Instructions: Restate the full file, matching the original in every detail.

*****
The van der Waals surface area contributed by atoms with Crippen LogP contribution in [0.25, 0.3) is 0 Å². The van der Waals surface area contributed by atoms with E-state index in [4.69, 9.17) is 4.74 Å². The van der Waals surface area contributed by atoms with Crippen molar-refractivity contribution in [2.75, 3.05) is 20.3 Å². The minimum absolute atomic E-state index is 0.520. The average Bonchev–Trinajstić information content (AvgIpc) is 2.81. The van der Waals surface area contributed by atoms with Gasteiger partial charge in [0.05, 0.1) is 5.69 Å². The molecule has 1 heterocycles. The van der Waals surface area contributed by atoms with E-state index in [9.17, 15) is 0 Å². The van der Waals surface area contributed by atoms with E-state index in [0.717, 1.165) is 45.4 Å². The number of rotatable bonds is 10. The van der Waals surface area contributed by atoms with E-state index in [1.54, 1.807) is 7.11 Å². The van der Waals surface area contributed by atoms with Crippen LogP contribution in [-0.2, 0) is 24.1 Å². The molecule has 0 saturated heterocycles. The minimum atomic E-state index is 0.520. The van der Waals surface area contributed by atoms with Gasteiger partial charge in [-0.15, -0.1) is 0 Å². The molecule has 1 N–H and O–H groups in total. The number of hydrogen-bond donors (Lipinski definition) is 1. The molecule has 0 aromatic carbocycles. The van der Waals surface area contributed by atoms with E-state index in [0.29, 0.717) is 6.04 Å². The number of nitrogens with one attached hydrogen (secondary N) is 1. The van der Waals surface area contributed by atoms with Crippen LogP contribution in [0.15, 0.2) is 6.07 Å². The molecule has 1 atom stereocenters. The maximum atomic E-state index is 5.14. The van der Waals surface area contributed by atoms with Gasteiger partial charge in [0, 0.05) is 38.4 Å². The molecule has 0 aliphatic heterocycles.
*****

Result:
The van der Waals surface area contributed by atoms with Crippen LogP contribution in [0.25, 0.3) is 0 Å². The van der Waals surface area contributed by atoms with E-state index in [4.69, 9.17) is 4.74 Å². The van der Waals surface area contributed by atoms with Crippen molar-refractivity contribution in [2.75, 3.05) is 20.3 Å². The minimum absolute atomic E-state index is 0.520. The average Bonchev–Trinajstić information content (AvgIpc) is 2.81. The van der Waals surface area contributed by atoms with Gasteiger partial charge in [0.05, 0.1) is 5.69 Å². The molecule has 1 heterocycles. The van der Waals surface area contributed by atoms with E-state index in [9.17, 15) is 0 Å². The van der Waals surface area contributed by atoms with E-state index in [0.717, 1.165) is 45.4 Å². The number of rotatable bonds is 10. The van der Waals surface area contributed by atoms with E-state index in [1.54, 1.807) is 7.11 Å². The van der Waals surface area contributed by atoms with Crippen LogP contribution in [-0.2, 0) is 24.1 Å². The molecule has 0 saturated heterocycles. The minimum atomic E-state index is 0.520. The van der Waals surface area contributed by atoms with Gasteiger partial charge in [-0.15, -0.1) is 0 Å². The molecule has 1 N–H and O–H groups in total. The number of hydrogen-bond donors (Lipinski definition) is 1. The molecule has 0 aromatic carbocycles. The van der Waals surface area contributed by atoms with E-state index in [0.29, 0.717) is 6.04 Å². The number of nitrogens with one attached hydrogen (secondary N) is 1. The van der Waals surface area contributed by atoms with Crippen LogP contribution in [0.15, 0.2) is 6.07 Å². The molecule has 1 atom stereocenters. The maximum atomic E-state index is 5.14. The van der Waals surface area contributed by atoms with Gasteiger partial charge in [0, 0.05) is 38.4 Å². The molecule has 0 aliphatic heterocycles.